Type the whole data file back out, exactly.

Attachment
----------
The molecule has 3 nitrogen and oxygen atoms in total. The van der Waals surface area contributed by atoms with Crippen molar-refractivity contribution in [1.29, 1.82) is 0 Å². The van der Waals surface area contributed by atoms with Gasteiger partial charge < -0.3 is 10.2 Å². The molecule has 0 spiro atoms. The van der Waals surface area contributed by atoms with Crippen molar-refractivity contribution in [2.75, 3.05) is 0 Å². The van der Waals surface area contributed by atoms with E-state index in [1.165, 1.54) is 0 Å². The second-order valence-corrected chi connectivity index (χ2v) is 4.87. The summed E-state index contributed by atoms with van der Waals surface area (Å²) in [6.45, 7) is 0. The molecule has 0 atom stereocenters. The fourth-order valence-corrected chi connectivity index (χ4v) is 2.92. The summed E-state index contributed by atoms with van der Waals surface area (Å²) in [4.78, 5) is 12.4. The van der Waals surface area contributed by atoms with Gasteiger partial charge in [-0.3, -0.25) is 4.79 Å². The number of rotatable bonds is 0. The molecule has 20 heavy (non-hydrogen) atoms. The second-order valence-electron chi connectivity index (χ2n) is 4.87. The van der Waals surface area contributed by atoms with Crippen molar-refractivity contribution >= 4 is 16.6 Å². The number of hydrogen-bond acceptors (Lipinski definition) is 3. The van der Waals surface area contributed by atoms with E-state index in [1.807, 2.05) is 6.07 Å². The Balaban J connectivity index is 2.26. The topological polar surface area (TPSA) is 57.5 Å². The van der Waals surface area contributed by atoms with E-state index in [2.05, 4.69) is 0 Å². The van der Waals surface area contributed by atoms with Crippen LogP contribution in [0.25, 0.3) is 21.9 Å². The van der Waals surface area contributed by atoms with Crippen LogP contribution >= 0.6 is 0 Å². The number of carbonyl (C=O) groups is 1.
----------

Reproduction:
The molecule has 3 nitrogen and oxygen atoms in total. The van der Waals surface area contributed by atoms with Crippen molar-refractivity contribution in [1.29, 1.82) is 0 Å². The van der Waals surface area contributed by atoms with Gasteiger partial charge < -0.3 is 10.2 Å². The molecule has 0 spiro atoms. The van der Waals surface area contributed by atoms with Crippen molar-refractivity contribution in [2.75, 3.05) is 0 Å². The van der Waals surface area contributed by atoms with E-state index in [1.165, 1.54) is 0 Å². The second-order valence-corrected chi connectivity index (χ2v) is 4.87. The summed E-state index contributed by atoms with van der Waals surface area (Å²) in [6.45, 7) is 0. The molecule has 0 atom stereocenters. The fourth-order valence-corrected chi connectivity index (χ4v) is 2.92. The summed E-state index contributed by atoms with van der Waals surface area (Å²) in [4.78, 5) is 12.4. The van der Waals surface area contributed by atoms with Gasteiger partial charge in [-0.3, -0.25) is 4.79 Å². The number of rotatable bonds is 0. The molecule has 20 heavy (non-hydrogen) atoms. The second-order valence-electron chi connectivity index (χ2n) is 4.87. The van der Waals surface area contributed by atoms with Crippen molar-refractivity contribution >= 4 is 16.6 Å². The number of hydrogen-bond acceptors (Lipinski definition) is 3. The van der Waals surface area contributed by atoms with E-state index in [1.807, 2.05) is 6.07 Å². The Balaban J connectivity index is 2.26. The topological polar surface area (TPSA) is 57.5 Å². The van der Waals surface area contributed by atoms with E-state index in [2.05, 4.69) is 0 Å². The van der Waals surface area contributed by atoms with Crippen LogP contribution in [0.25, 0.3) is 21.9 Å². The van der Waals surface area contributed by atoms with Crippen LogP contribution >= 0.6 is 0 Å². The number of carbonyl (C=O) groups is 1.